** Limit exercise -- To prevent him or her from overheating, don't let your dog exercise in hot weather. If you want to run with your dog, do it in the cool hours of the early morning or late evening.
** Keep cool -- Dogs and cats need a cool, shady place to sleep during hot weather, as well as plenty of clean, fresh water, accessible at all times. Feed your dog or cat in the cooler hours of the day. Older animals have a hard time in hot weather, so be extra sensitive to their needs during the hottest hours of the day.
** Vaccinate! -- Be sure that your pet's vaccinations are up-to-date. Parvovirus, an illness that flourishes in hot weather, can be fatal to dogs that have not received their vaccinations. Also, be sure your pet's rabies vaccinations are current. During the summer months, pets often spend more time outdoors, and the chances of encounters with wildlife (possible rabies carriers) increase.
** Beware of heartworms -- If your dog hasn't been tested for heartworm this year, see your veterinarian. Heartworm is transmitted by mosquitoes, but it can be prevented by administering a monthly preventive between early spring and November.
** Keep 'em leashed! -- Leashes save dogs lives! Keep your dog on a leash when you are walking so he can't run into traffic or chase cats and squirrels or other wildlife.
** Fireworks -- Play with your pet to fend off July 4th firework fears. Playing a game with your pet when he shows early signs of anxiety, like pacing or trembling, can distract him from the stressor and, in the long term, teach him to associate that same stressor with positive things such as play and treats.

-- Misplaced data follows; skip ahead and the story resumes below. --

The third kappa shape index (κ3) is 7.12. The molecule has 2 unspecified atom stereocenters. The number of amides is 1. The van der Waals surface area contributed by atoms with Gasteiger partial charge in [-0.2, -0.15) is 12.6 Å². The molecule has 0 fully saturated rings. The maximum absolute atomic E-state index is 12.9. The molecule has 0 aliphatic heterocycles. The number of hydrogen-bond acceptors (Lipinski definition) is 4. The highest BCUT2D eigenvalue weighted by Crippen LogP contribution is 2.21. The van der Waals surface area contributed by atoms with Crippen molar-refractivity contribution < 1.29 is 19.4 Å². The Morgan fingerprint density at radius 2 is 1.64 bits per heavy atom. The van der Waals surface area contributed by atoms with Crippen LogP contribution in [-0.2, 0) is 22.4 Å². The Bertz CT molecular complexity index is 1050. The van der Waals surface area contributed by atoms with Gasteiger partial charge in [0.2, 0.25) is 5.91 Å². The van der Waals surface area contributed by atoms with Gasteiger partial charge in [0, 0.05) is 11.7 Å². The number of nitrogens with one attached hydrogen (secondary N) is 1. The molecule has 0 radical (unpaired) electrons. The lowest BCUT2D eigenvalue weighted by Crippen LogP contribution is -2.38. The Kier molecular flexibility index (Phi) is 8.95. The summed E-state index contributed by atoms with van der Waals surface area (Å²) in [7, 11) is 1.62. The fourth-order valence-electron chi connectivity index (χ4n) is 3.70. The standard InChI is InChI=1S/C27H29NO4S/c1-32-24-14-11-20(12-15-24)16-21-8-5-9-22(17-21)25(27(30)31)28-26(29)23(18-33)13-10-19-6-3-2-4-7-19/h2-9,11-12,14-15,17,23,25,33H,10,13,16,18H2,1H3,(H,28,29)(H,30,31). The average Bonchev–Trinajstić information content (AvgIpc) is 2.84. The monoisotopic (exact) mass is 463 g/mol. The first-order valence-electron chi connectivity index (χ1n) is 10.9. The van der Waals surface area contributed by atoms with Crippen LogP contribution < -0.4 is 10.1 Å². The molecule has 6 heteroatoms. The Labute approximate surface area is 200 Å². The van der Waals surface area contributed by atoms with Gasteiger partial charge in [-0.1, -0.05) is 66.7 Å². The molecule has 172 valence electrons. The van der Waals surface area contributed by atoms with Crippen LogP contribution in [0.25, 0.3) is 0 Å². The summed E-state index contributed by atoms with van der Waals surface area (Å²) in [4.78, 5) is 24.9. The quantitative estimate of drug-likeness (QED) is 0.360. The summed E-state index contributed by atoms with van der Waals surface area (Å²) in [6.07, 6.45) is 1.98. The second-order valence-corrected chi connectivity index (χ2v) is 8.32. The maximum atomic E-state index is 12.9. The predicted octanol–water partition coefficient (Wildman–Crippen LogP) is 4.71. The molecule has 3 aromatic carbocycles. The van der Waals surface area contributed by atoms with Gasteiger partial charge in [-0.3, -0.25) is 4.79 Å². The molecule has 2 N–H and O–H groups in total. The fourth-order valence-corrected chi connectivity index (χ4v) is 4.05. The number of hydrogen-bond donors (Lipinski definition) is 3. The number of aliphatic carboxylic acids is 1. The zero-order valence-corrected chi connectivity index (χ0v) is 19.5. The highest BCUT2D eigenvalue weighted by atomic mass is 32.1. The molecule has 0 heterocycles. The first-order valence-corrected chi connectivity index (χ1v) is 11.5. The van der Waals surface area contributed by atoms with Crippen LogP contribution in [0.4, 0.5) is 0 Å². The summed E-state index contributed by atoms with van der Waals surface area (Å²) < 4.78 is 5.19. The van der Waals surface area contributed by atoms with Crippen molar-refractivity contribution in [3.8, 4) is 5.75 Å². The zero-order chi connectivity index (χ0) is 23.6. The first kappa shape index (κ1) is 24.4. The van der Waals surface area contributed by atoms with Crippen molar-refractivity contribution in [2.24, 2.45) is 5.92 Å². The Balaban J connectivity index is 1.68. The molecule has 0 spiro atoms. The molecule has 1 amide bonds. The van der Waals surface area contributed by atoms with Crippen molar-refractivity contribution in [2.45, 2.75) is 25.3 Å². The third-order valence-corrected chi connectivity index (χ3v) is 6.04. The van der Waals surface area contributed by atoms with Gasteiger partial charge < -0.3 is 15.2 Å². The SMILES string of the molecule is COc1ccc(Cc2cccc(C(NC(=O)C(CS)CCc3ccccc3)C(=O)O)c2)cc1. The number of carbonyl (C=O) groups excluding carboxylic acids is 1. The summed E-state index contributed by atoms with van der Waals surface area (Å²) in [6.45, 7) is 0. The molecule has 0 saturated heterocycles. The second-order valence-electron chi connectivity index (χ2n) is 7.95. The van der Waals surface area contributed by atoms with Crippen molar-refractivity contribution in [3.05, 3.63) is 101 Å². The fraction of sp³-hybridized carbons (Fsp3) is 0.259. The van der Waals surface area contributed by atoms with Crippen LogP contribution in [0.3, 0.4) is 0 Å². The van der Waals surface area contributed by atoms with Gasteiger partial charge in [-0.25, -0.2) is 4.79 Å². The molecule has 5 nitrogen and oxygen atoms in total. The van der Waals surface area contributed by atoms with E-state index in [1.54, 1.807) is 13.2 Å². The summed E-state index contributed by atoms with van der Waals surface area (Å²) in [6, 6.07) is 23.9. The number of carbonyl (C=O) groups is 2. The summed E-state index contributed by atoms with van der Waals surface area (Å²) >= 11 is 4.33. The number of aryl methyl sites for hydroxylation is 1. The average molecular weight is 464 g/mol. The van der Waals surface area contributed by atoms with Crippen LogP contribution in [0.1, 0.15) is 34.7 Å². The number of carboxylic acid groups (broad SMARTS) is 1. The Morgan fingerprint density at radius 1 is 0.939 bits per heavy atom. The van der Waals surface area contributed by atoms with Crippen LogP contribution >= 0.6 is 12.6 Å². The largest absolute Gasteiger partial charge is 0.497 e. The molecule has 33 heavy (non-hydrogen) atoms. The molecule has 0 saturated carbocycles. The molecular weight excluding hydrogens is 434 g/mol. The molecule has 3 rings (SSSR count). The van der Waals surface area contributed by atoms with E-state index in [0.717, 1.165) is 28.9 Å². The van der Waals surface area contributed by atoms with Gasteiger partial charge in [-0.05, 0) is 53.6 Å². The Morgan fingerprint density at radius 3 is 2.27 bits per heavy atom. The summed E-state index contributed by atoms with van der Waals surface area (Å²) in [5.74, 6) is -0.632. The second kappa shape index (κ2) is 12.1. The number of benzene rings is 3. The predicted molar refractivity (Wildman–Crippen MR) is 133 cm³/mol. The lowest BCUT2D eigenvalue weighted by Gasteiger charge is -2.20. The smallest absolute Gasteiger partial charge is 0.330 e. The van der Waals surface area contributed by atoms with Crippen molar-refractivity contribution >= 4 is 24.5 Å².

** Keep a lid on the picnic food -- Keep dogs away from picnic garbage. Ingesting corncobs and chicken and other bones can be life-threatening. Also, according to the ASPCA animal poison control center, many fruits, including any peels, seeds, or stems - that can cause gastrointestinal irritation and result in vomiting and diarrhea when eaten. In severe cases, weakness, difficulty breathing, hyperventilation, shock and even death can occur.
** Keep windows secure -- Use a heavy screen on windows or keep them closed if you have cats. During the summer, the number of cats suffering from "high rise" syndrome, or falling from windows, increases dramatically. The most severe injuries occur when cats fall from second or third floor windows.
** Guard the pool -- If you have a pool, don't leave your dog unattended in the pool area. Not all dogs can swim and can drown if they fall into the water.